Supporting the recovery of St Barth
Published on March 24th, 2018
The Caribbean island of St. Barthélemy — better known to its jet-set visitors as St. Barth — has been grappling with a major cleanup of the devastation caused by the 185 mile-per-hour winds of Hurricane Irma, one of the strongest storms ever recorded in the open Atlantic.
Life on the island is not back to normal six months later, with luxury hotels such as the Cheval Blanc, the Eden Rock and the Christopher still closed.
But to Richard Mille, founder of the high-end watch house that bears his name, the aftermath of the disaster represents an opportunity for solidarity that he and his brand will demonstrate by stepping up its continued sponsorship of the world-renowned Les Voiles de St. Barth, a top-class annual regatta that brings millions of dollars to the local economy.
Mr. Mille has been the main sponsor of the event — recently renamed St. Barth Sailing Richard Mille — since its inception in 2010. The ninth edition is scheduled for April 8-14, 2018.
The watchmaker uses it as an opportunity to promote its ultratechnical watches, which cost as much as $2 million, to the wealthy “yachties” who descend on the island for a week of hard-core racing that, this year, will see 52 boats compete in five classes.
“After the storm we decided to increase our involvement with the event and double our budget for it because other organizations had backed out,” Mr. Mille said. “St. Barth is undoubtedly one of the most financially strong of the Caribbean islands but it still needs help to get back on track. Increasing our sponsorship of the regatta is one way of showing that we are there, whether times are good or bad.”
Loyalty to its partners is a recognized aspect of the Mille philosophy. It has longstanding agreements with, for example, Rafael Nadal, the tennis star; Felipe Massa, the Formula One driver; Pablo Mac Donough, the polo legend and Bubba Watson, the golfer.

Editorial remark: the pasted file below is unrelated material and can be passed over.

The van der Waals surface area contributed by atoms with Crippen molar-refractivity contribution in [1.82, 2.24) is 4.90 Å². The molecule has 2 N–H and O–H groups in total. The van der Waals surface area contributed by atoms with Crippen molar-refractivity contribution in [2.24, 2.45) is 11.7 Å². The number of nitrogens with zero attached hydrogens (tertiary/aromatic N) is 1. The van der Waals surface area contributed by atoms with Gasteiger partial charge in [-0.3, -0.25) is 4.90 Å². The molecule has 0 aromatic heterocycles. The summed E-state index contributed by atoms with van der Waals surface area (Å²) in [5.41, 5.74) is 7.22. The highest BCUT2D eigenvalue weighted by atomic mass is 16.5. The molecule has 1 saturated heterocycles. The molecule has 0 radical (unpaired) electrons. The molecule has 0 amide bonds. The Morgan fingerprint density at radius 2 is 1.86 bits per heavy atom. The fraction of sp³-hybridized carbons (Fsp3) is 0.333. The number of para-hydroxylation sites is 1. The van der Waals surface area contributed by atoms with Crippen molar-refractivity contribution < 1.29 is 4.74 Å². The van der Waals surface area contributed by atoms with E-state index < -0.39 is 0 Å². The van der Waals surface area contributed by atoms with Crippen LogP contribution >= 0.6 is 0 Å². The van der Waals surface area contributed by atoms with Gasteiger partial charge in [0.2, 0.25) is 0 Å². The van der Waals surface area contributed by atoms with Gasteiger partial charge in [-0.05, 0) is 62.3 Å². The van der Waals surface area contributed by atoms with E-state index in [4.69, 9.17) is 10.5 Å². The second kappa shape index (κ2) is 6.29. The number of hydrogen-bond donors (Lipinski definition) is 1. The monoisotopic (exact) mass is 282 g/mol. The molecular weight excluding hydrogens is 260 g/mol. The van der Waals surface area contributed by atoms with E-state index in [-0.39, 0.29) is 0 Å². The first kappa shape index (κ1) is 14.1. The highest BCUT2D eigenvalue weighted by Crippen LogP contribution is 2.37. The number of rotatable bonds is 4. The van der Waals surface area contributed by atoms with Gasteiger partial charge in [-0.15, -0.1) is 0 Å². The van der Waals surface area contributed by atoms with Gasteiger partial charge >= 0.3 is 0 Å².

Mr. Mille doesn’t deny there is an important commercial side to the brand’s involvement with St. Barth, where it opened a boutique two years ago.
“I think any high-end watch brand must operate in different universes,” he said, “and sailing perfectly combines the sporting universe with the idea of a luxury lifestyle, so our support of it gives a very good signal in terms of positioning.”
It also gives Peter Harrison, chief executive of the brand’s Europe, Middle East and Africa operation, the opportunity to have some serious fun. A passionate sailor, he has succeeded in combining business with pleasure as the helmsman of the brand’s own racing yachts, the latest of which will compete in St. Barth next month.
Initially, he and his handpicked crew competed in Jolt2, a good-looking, quick but not especially competitive Baltic 45 class yacht built by the Finnish yard Reichel. Mr. Harrison then upgraded to Sorcha, $750,000 worth of TP52 class yacht, a thoroughbred racer requiring only the lightest of winds that was made in Spain by Longitud Cero.
Now Team Richard Mille has gone one step further.
The final touches are being completed on the brand’s latest boat, a Mini Maxi 72 class yacht by Green Marine in Britain. In the hands of previous owners, the boat, using the name Ran, won the inaugural world championship for its class in 2010.
Renamed Sorcha, she is to appear at St. Barth with a crew of 22 and will be instantly recognizable by her sails, which display a giant image of a Richard Mille RM60-01 Regatta watch.
The hand-drawn graphic added $30,000 to the boat’s purchase price, the total which Mr. Harrison wouldn’t reveal, saying only that the boat would have been around $4 million when new and requires an annual budget of $1 million to race and maintain.
“There’s no doubt that it is an expensive sport to participate in, but it gives us a great deal back,” Mr. Harrison said. “Unlike going to a Formula One race where spectators can’t get behind the wheel or meet the drivers, people can get aboard the race boats, meet the crew and learn how everything works — and it’s hard to beat for visual entertainment.
“As to whether or not it translates directly into sales of our regatta watches, that I don’t know — but we feel we get very good value out of the association,” he added.
One person you won’t find aboard Sorcha as she skims the waves in St. Barth is Mr. Mille himself. He prefers classic motor racing — and suffers severe sea sickness.
Source: NY Times